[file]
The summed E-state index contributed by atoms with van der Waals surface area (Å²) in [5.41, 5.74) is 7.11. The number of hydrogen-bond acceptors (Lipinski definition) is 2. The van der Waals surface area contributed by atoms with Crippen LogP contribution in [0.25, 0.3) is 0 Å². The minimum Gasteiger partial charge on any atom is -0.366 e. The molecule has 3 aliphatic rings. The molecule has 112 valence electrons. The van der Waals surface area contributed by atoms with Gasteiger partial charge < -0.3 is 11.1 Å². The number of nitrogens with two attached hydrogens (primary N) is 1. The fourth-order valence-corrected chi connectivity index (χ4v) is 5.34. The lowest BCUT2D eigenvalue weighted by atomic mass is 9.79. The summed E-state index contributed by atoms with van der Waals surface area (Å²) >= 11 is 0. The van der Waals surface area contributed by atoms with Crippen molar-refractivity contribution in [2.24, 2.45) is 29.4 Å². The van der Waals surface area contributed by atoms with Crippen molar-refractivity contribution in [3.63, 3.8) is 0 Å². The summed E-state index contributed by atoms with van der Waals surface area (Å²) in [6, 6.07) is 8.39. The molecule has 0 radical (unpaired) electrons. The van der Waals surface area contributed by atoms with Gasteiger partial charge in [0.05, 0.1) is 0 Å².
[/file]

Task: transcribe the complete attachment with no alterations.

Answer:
The summed E-state index contributed by atoms with van der Waals surface area (Å²) in [5.41, 5.74) is 7.11. The number of hydrogen-bond acceptors (Lipinski definition) is 2. The van der Waals surface area contributed by atoms with Crippen LogP contribution in [0.25, 0.3) is 0 Å². The minimum Gasteiger partial charge on any atom is -0.366 e. The molecule has 3 aliphatic rings. The molecule has 112 valence electrons. The van der Waals surface area contributed by atoms with Gasteiger partial charge < -0.3 is 11.1 Å². The number of nitrogens with two attached hydrogens (primary N) is 1. The fourth-order valence-corrected chi connectivity index (χ4v) is 5.34. The lowest BCUT2D eigenvalue weighted by atomic mass is 9.79. The summed E-state index contributed by atoms with van der Waals surface area (Å²) >= 11 is 0. The van der Waals surface area contributed by atoms with Crippen molar-refractivity contribution in [2.24, 2.45) is 29.4 Å². The van der Waals surface area contributed by atoms with Crippen molar-refractivity contribution in [3.63, 3.8) is 0 Å². The summed E-state index contributed by atoms with van der Waals surface area (Å²) in [6, 6.07) is 8.39. The molecule has 0 radical (unpaired) electrons. The van der Waals surface area contributed by atoms with Gasteiger partial charge in [0.05, 0.1) is 0 Å².